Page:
Welcome back to Master the Meta by Naavik. Last Sunday's most popular links included: Polygon’s list of the best games of 2022 (so far), Derrick Strickland’s breakdown on MAUs for Steam, Epic, Playstation, and Xbox and Derek Lau’s piece on the six biggest challenges to launching a web3 game as a F2P developer. With that, let's jump into Wednesday's issue.

Crypto Corner #17 — Michael Sanders: Horizon Blockchain Games

In this Crypto Corner episode, Michael Sanders, Co-Founder and Chief Storyteller at Horizon Blockchain Games, joins your host Nico Vereecke to discuss:

  • What blockchain brings to gaming

  • The next generation of blockchain gaming wallets with Sequence

  • Blockchain trading card games with Skyweaver

  • The future of gaming

Key Resources: Episode summary | Youtube Video | Podcast. If you’d like us to discuss any other gaming-related topics, do reach out at [email protected]. We’d love to hear your general thoughts and feedback, too!

#1: The Role of The BD Manager in Blockchain Games

Source: Unsplash

These past few months as blockchain gaming has gone more mainstream, I’ve anecdotally seen a number of gaming jobs with unique web3 characteristics pop up: Business Development Manager, Community Manager, and Game Economy Designer, to name a few. While each deserves its own blurb, I’m going to focus on the BD role because it’s one that I’m most adjacent to in my job as a VC and at Naavik. What is the BD role? Why is this role important? And how might someone go about getting this role?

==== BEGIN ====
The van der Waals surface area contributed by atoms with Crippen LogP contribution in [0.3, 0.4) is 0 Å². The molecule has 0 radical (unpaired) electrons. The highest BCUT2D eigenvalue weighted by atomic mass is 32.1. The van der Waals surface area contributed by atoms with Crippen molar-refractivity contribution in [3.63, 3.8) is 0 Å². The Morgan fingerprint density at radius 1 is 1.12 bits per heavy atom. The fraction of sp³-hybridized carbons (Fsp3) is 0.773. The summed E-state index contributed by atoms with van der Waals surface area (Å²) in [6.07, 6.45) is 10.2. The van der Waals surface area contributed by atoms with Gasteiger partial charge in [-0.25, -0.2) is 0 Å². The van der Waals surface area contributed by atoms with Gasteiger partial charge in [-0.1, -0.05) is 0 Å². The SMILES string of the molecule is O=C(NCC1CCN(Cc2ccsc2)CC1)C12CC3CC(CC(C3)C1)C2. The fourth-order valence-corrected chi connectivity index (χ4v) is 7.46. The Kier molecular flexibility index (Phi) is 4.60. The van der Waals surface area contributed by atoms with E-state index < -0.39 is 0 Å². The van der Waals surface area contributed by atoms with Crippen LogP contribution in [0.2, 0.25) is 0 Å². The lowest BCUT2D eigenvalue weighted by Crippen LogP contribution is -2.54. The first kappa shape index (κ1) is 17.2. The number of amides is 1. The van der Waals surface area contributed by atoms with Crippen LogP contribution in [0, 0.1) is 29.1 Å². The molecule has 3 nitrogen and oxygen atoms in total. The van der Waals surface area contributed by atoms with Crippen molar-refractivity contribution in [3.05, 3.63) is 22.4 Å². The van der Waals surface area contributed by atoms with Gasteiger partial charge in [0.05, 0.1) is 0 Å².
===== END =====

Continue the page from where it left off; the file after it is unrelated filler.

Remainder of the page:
What is the BD role and Why Is this Role Important?

In a nutshell, the BD job is about forming partnerships with games – this is a sales-adjacent role with a ton of crossover in venture and product. Typically, we’re seeing these roles pop up in Layer 1’s / Layer 2’s like Polygon or Avalanche or on blockchain agnostic platforms like Opensea or Mysten Labs. Partnership objective at each company invariably differs, but the goal, which is to onboard users through games, remains the same. Let’s look at a few examples of how a gaming BD role might differ across companies.

  • At Avalanche, the primary goal for a BD manager is to get the most talented teams and studios to build on Avalanche in order to onboard users, driving activity and user growth to Avalanche. I’d break down their role as such: 1) analyze nascent game studios, 2) form relationships with key decision makers, 3) develop a nuanced case as to why the studio should build on Avalanche, and 4) persuade the studio to build on Avalanche vs. another Layer 1 / Layer 2.

  • To the contrary, the goal of a BD manager at Magic Eden is to drive NFT volume (new and existing users) to the platform. This can be accomplished through primary drops, the company’s game launcher, or to get even more creative, interfacing with studios to influence Magic Eden’s product roadmap directly for games – fractionalization of NFTs, lending, etc. Here, the BD manager would want to prioritize game genres and studios that have the potential to 1) drive primary market sales and secondary market sales but also 2) develop long-term, exclusive rights with the studios and publishers to take away share from other marketplaces. It also might be around chatting with studios about why Magic Eden is a better solution than a company building their own marketplace directly into the platform.